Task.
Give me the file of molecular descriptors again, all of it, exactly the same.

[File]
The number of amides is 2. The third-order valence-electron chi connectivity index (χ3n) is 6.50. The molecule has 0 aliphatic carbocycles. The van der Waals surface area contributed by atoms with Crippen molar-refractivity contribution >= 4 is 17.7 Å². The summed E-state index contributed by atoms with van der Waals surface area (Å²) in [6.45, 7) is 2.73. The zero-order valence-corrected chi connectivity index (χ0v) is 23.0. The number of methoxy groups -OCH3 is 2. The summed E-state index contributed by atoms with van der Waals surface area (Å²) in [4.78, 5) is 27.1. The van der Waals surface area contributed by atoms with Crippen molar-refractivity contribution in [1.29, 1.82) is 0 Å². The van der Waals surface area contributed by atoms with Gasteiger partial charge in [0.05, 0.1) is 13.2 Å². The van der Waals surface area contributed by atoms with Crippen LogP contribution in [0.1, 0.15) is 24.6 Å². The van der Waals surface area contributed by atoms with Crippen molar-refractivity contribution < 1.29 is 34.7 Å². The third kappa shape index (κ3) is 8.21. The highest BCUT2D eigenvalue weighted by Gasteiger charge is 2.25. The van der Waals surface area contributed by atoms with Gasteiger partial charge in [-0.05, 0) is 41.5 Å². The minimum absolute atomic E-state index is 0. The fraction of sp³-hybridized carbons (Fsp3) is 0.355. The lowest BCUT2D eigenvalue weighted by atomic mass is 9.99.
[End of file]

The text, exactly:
The number of amides is 2. The third-order valence-electron chi connectivity index (χ3n) is 6.50. The molecule has 0 aliphatic carbocycles. The van der Waals surface area contributed by atoms with Crippen molar-refractivity contribution >= 4 is 17.7 Å². The summed E-state index contributed by atoms with van der Waals surface area (Å²) in [6.45, 7) is 2.73. The zero-order valence-corrected chi connectivity index (χ0v) is 23.0. The number of methoxy groups -OCH3 is 2. The summed E-state index contributed by atoms with van der Waals surface area (Å²) in [4.78, 5) is 27.1. The van der Waals surface area contributed by atoms with Crippen molar-refractivity contribution in [1.29, 1.82) is 0 Å². The van der Waals surface area contributed by atoms with Gasteiger partial charge in [0.05, 0.1) is 13.2 Å². The van der Waals surface area contributed by atoms with Crippen LogP contribution in [0.1, 0.15) is 24.6 Å². The van der Waals surface area contributed by atoms with Crippen molar-refractivity contribution < 1.29 is 34.7 Å². The third kappa shape index (κ3) is 8.21. The highest BCUT2D eigenvalue weighted by Gasteiger charge is 2.25. The van der Waals surface area contributed by atoms with Gasteiger partial charge in [-0.05, 0) is 41.5 Å². The minimum absolute atomic E-state index is 0. The fraction of sp³-hybridized carbons (Fsp3) is 0.355. The lowest BCUT2D eigenvalue weighted by atomic mass is 9.99.